We could observe an induction of TNF-[alpha] mRNA by the addition of tBHP (200 [mu]M) but not by FeCl^sub 2^ (4 [mu]g/ml) in unirradiated keratinocytes. However, the addition of tBHP or FeCl^sub 2^ before UVB irradiation did not result in a synergistic effect. Instead we could see a reduction of UVB-induced TNF-[alpha] mRNA (Fig. 2).

Products of the COX and LOX pathway are involved in the induction of TNF-[alpha] mRNA expression by UVB irradiation

NDGA (10 [mu]M) is a selective LOX inhibitor and an effective scavenger of radicals. NDGA could almost completely inhibit UVB-induced TNF-[alpha] mRNA expression (Fig. 3). Considering the low concentration of NDGA we can presume that LOX products are important mediators of TNF-[alpha] expression after UVB irradiation. Inhibitor of COX, indometacin (10 [mu]M) (38), and inhibitor of PLA^sub 2^, quinacrine (10 [mu]M) (39), could also reduce TNF-[alpha] mRNA, which indicates that in general the eicosanoids play an important role in the induction of TNF-[alpha] expression by UVB (Fig. 3). To further confirm the involvement of products of the LOX pathway, we performed a dose-response experiment with NDGA. Figure 4 demonstrates a dose-dependent inhibition of UVB-induced TNF-[alpha] mRNA expression, starting at a very low dose, 1 [mu]M and total inhibition at 5 and 10 [mu]M. Also the addition of a specific 5-LOX inhibitor MK-886 (1 [mu]M; inhibitor of FLAP) could reduce UVB-induced TNF-[alpha] mRNA levels (Fig. 4).

UVB induces I[kappa]B[alpha] degradation in NHK

UVB is known to activate NF-[kappa]B (8). To assess the kinetics of NF-[kappa]B activation by UVB in our experimental conditions, we studied the expression levels of the protein I[kappa]B[alpha]. Degradation of this protein reflects indirectly activation of NF-[kappa]B. UVB induces a decrease in the protein levels of I[kappa]B[alpha], with a maximal effect within 5 h after irradiation, indicative of maximal NF-[kappa]B activation within 5 h after irradiation (Fig. 5).

Products of the COX and LOX pathway are involved in NF-[kappa]B activation by UVB irradiation

The promoter site of TNF-[alpha] contains a consensus binding site for NF-[kappa]B. Therefore we explored the possibility of whether the inhibitors studied could also reduce UVB-induced NF-[kappa]B activation which could then be responsible for the reduced TNF-[alpha] levels. Activation status of NF-[kappa]B was studied via investigation of the expression levels of the protein I[kappa]B[alpha]. As shown in Fig. 6, NDGA (10 [mu]M) completely inhibited UVB-induced I[kappa]B[alpha] degradation at 5 h after irradiation. Indometacin (10 [mu]M) and quinacrine (10 [mu]M) could also reduce UVB-induced I[kappa]B[alpha] degradation. This indeed indicates that products of LOX and COX activity are important in the activation of NF-[kappa]B by UVB.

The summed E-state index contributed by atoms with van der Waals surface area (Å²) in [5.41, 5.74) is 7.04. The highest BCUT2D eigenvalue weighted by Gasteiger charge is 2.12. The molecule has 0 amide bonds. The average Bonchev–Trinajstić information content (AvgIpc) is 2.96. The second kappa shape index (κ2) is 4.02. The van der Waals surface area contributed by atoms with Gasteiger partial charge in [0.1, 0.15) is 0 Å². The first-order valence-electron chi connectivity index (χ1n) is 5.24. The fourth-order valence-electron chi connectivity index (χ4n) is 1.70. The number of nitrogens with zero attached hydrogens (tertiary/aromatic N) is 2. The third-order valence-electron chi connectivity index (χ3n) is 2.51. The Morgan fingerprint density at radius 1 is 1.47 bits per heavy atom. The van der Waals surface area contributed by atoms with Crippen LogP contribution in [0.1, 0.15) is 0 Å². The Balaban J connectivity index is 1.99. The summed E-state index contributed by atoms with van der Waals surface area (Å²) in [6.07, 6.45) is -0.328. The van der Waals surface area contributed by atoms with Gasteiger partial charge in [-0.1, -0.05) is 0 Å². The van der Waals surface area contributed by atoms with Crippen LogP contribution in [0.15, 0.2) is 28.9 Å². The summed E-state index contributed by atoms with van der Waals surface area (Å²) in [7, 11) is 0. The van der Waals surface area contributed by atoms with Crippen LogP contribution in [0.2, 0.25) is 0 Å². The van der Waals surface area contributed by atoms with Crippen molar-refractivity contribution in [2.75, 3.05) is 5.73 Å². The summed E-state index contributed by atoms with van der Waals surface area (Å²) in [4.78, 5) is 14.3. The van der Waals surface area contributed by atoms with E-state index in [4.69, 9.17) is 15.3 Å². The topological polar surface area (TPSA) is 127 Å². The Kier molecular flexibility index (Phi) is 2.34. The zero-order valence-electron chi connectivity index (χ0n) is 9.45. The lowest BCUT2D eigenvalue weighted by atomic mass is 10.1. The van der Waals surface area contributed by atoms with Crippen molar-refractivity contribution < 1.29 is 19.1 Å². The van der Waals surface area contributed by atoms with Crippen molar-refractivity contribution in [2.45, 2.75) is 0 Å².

We also tested whether BHA, which was very effective in reducing UVB-induced TNF-[alpha] levels, could also inhibit UVB-induced NF-[kappa]B activation. As is shown in the left side of Fig. 6, BHA treatment (200 [mu]M) resulted in increased I[kappa]B[alpha] levels after UVB irradiation, indicative of a lower NF-[kappa]B activity.


Addition of different antioxidants could inhibit UVB-induced TNF-[alpha] mRNA expression to various degrees. BHA was the most potent inhibitor and could almost completely suppress UVB-induced TNF-[alpha] expression. NAC was also an efficient inhibitor. NAC has already been implicated in the inhibition of lipopolysaccharide (LPS)-induced TNF-[alpha] levels (40).

Vitamin E, the well-known lipophilic antioxidant was ineffective as inhibitor of TNF-[alpha] expression. We performed a dose-response for vitamin E: 1, 10, 50 and 100 [mu]M (results not shown). Concentrations of up to 100 [mu]M vitamin E could not affect TNF-[alpha] expression levels in UVB-irradiated keratinocytes. However, in this study 50 [mu]M of vitamin E, the concentration most often used in the literature, could effectively inhibit lipid peroxidation in UVB-irradiated keratinocytes, pretreated with EPA, indicating that vitamin E is taken up by the cell and is active in these concentrations. Our results with vitamin E correspond with the results of Eugui et al. (12), who could not inhibit LPS-induced cytokine levels by using vitamin E. The reason for this remains obscure. Maybe vitamin E can influence TNF-[alpha] expression via other cellular pathways by its nonantioxidative properties or maybe vitamin E is not in the right cellular compartment for efficient scavenging of the ROI responsible for cytokine induction. A third reason can be that the unstable vitamin E radical, which can propagate the radical chain reaction, is not efficiently neutralized by other antioxidants like vitamin C. In our model, however, the combined addition of vitamin E and vitamin C did not result in the inhibition of TNF-[alpha] mRNA.